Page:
Democrats May Push For Labor-Friendly Legislation

Written by Robert G. Brody on January 21, 2010

As published in the December 28, 2009 Connecticut Law Tribune

During the 2008 presidential campaign, Barack Obama promised workers change in the form of pro-employee legislation.  Last year, we predicted that upon entering office, Obama would move quickly to pass the Employee Free Choice Act (EFCA), which he co-sponsored in the Senate. We predicted wrong as we, and many others, underestimated the extent of the economic collapse and the rise of the health care issue, both of which have been the focus of White House and Congress during 2009.  As a result, almost a full year after taking office, many of Obama’s promises to workers remain unfulfilled. However, 2010 could prove to be the year of change.

Following Sen. Al Franken’s victory in Minnesota and Sen. Arlen Specter’s switch to the Democrat party, Obama has a full year ahead of working with a Democratic supermajority in the Senate (assuming the late Sen. Ted Kennedy’s seat is filled by a Democrat).

However, many pundits, looking at the recent Democratic losses in the 2009 gubernatorial elections, predict Senate Democrats will lose their supermajority in the 2010 elections. Accordingly, we predict that if the economy continues to improve, as soon as the health care issue is resolved, Obama will turn his attention back to the EFCA and other promised labor and employment legislation.

Below are highlights of some of the more important proposed legislation we are likely to hear about next year.

Employee Free Choice Act

The EFCA would amend the National Labor Relations Act to dramatically change the labor relations landscape.  Although legislators agreed to drop the “card check” provision (which practically would have eliminated secret ballot union elections), the EFCA could still greatly empower unions and increase unionization.

Among other things, EFCA’s new version may drastically cut the time employers have to campaign once an election petition has been filed. If employers only have five days to campaign (as some lawmakers advocate), employees will likely end up basing their decision on ignorance or, worse, inaccurate information from the union. Also, once employers become unionized, they will be forced into a contract by an arbitrator if they do not reach an agreement with the union within a few months.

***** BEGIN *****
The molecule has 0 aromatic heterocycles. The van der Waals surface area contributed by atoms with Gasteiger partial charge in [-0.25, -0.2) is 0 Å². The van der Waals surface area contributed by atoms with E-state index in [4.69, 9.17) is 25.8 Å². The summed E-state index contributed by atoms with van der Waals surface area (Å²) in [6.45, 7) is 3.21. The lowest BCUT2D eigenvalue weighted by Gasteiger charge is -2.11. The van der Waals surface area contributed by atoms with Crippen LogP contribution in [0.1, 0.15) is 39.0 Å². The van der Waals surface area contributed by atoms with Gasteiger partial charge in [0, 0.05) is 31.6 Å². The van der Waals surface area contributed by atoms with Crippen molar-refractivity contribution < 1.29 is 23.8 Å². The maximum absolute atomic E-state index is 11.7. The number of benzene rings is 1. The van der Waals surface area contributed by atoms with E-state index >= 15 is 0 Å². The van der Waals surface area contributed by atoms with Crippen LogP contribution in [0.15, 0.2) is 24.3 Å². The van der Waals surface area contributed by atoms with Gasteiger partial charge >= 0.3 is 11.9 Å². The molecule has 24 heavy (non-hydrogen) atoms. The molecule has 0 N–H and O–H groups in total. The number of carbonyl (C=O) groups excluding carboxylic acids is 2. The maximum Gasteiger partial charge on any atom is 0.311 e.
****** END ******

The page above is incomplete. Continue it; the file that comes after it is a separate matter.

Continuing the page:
Lastly, EFCA enhances penalties for labor violations, but only against employers and not unions! This is clearly an important law for unions, and many union leaders are concerned that 2010 may be the last chance in a long time for its passage. Andy Stern, president of the two-million member Service Employees International Union, recently urged Democrats to seize the opportunity to pass EFCA, stating: “They have 60 votes for the first time and probably the last time they’re gonna have it.”

Although many employers lost sight of the EFCA once card check was eliminated, they must refocus and begin taking preventative steps as it may be too late once this law passes.

Employee Leave Benefits

As we predicted, Obama and Congress have begun expanding the Family and Medical Leave Act (FMLA). In October, the president signed the National Defense Authorization Act for fiscal year 2010, which expanded the leave entitlement to family members of those in the military.

But Democrats have been seeking far greater leave entitlements. The question is: will we see mandated paid leave in 2010 (currently, the FMLA only authorizes unpaid leave)? One bill, the Healthy Families Act, would grant employees one hour of paid leave for every 30 hours worked for up to seven, eight-hour days per year.